• Doesn’t: The child’s parents regularly take him to museums.
  • Matters: The child’s mother was 30 or older at time of the child’s birth.
  • Doesn’t: The child attended Head Start.
  • Matters: The child’s parents are involved in the PTA.
  • Doesn’t: The child is regularly spanked at home.

So it isn’t that parents don’t matter. Clearly, they matter an awful lot. It’s just that by the time most parents pick up a book on parenting technique, it’s too late. Many of the things that matter most were decided long ago — what kind of education a parent got, how hard he worked to build a career, what kind of spouse he wound up with and how long they waited to have children.

If correct, this is a deeply pessimistic study for the project of eliminating systematic inequality in our public education system.

Remedial economics for the WSJ editorial board

Media Matters:

An April 26 Wall Street Journal editorial argued that “the overall tax burden grew more progressive” in the last 25 years because upper income taxpayers pay a larger share of total taxes than they did in 1979. But the Journal failed to explain why upper income taxpayers pay a larger share today: The wealthiest Americans earn a much larger share of total income than they did in 1979.

Word: Mill

Lord, enlighten thou our enemies…

Lord, enlighten thou our enemies… sharpen their wits, give acuteness to their perceptions and consecutiveness and clearness to their reasoning powers. We are in danger from their folly, not from their wisdom: their weakness is what fills us with apprehension, not their strength.

John Stuart Mill

Sunday Godblogging

Maintain justice in the courts.

You trample on the poor
and force him to give you grain.
Therefore, though you have built stone mansions,
you will not live in them;
though you have planted lush vineyards,
you will not drink their wine.
For I know how many are your offenses
and how great your sins.

You oppress the righteous and take bribes
and you deprive the poor of justice in the courts.
Therefore the prudent man keeps quiet in such times,
for the times are evil.

Seek good, not evil,
that you may live.
Then the LORD God Almighty will be with you,
just as you say he is.
Hate evil, love good;
maintain justice in the courts.

Amos 5:11-15a

Comments? (update)

I’ve been having problems with comments…

If you’ve tried to post comments recently, they may not have appeared, due to a malfunctioning comment-spam plugin; please try again.

Your first comment is moderated, so it won’t appear immediately. Please be patient.


Update: So that experiment failed, too. I tried the wp-spamassassin plugin, but the comment process seemed to hang. Back to manual moderation, at least for now.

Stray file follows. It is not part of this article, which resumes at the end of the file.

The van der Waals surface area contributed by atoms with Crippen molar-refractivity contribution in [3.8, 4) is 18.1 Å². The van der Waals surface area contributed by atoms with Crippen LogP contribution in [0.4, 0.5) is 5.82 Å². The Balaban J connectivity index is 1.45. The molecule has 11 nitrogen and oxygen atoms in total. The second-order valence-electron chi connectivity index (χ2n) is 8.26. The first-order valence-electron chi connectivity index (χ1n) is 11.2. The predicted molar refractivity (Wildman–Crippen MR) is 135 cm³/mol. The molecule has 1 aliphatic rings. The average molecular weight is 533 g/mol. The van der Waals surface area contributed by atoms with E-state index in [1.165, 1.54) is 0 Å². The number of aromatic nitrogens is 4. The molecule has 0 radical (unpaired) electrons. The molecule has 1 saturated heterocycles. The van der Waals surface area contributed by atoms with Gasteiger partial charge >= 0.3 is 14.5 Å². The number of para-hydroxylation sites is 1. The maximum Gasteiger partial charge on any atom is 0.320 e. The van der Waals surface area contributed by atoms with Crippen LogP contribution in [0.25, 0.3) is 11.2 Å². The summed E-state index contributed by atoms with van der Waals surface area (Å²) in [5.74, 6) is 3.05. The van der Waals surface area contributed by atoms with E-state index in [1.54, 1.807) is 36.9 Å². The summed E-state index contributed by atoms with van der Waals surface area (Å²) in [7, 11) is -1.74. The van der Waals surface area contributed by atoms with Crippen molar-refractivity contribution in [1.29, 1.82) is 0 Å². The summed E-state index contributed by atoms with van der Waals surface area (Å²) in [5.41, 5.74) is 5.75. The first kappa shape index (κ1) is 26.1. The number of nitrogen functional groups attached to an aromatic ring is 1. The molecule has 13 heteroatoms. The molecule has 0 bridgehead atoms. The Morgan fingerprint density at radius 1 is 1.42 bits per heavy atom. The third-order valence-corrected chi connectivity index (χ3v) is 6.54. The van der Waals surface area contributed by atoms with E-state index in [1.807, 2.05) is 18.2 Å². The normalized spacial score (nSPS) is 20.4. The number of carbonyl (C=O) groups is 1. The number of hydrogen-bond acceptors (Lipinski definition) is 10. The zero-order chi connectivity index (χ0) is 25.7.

Update 2005-06-16. Spam Karma 2-beta and Bad Behavior 1.1.1 installed and working fine–or so it seems.

Healthcare roundup

Healthcare roundup from Ezra Klein and Angry Bear, via Kevin Drum.

Kevin Drum summarizes a good collection of recent healthcare posts:

HEALTHCARE ROUNDUP….There’s been a bunch of healthcare blogging in the past couple of weeks. Here are a couple of roundups that are worth taking a look at if you haven’t already:

Ezra Klein has collected his snapshots of national healthcare systems in other countries here. The complete set includes Japan, Germany, Canada, Britain, and France.

Angry Bear pulls together all his recent healthcare links here.

I especially recommend Kash’s post about waiting times. One of the main bugaboos that Americans have about national healthcare is the fear that it means long waiting times for office visits and elective surgery. But it just ain’t so. As Kash points out, some countries have long waiting times and others don’t. There’s nothing inherent in national healthcare that causes long waiting times and there’s nothing inherent in the U.S. system that eliminates them. It all depends on how much money you spend, what your priorities are, and how well you run things.

Add to that Paul Krugman’s column today, Passing the Buck:

The United States spends far more on health care than other advanced countries. Yet we don’t appear to receive more medical services. And we have lower life-expectancy and higher infant-mortality rates than countries that spend less than half as much per person. How do we do it?

Think about how crazy all of this is. At a rough guess, between two million and three million Americans are employed by insurers and health care providers not to deliver health care, but to pass the buck for that care to someone else. And the result of all their exertions is to make the nation poorer and sicker.

Why do we put up with such an expensive, counterproductive health care system? Vested interests play an important role. But we also suffer from ideological blinders: decades of indoctrination in the virtues of market competition and the evils of big government have left many Americans unable to comprehend the idea that sometimes competition is the problem, not the solution.

Evaluating charter schools

Charter schools are just as good–and just as bad–as conventional public schools, and that’s a problem for NCLB.

Charter schools are just as good–and just as bad–as conventional public schools, and that’s a problem for NCLB.

JENNIFER RADCLIFFE, LA DAILY NEWS – Fueling the politically charged debate over the merits of charter schools, a study released Wednesday finds the innovative campuses perform no better than traditional public schools, and they may actually have a negative impact. The report by the Economic Policy Institute, a nonprofit think tank based in Washington, D.C., and generally regarded as progressive, collated data from 19 studies in 11 states, including California, about charter schools — tuition-free public campuses that operate under fewer federal and state regulations.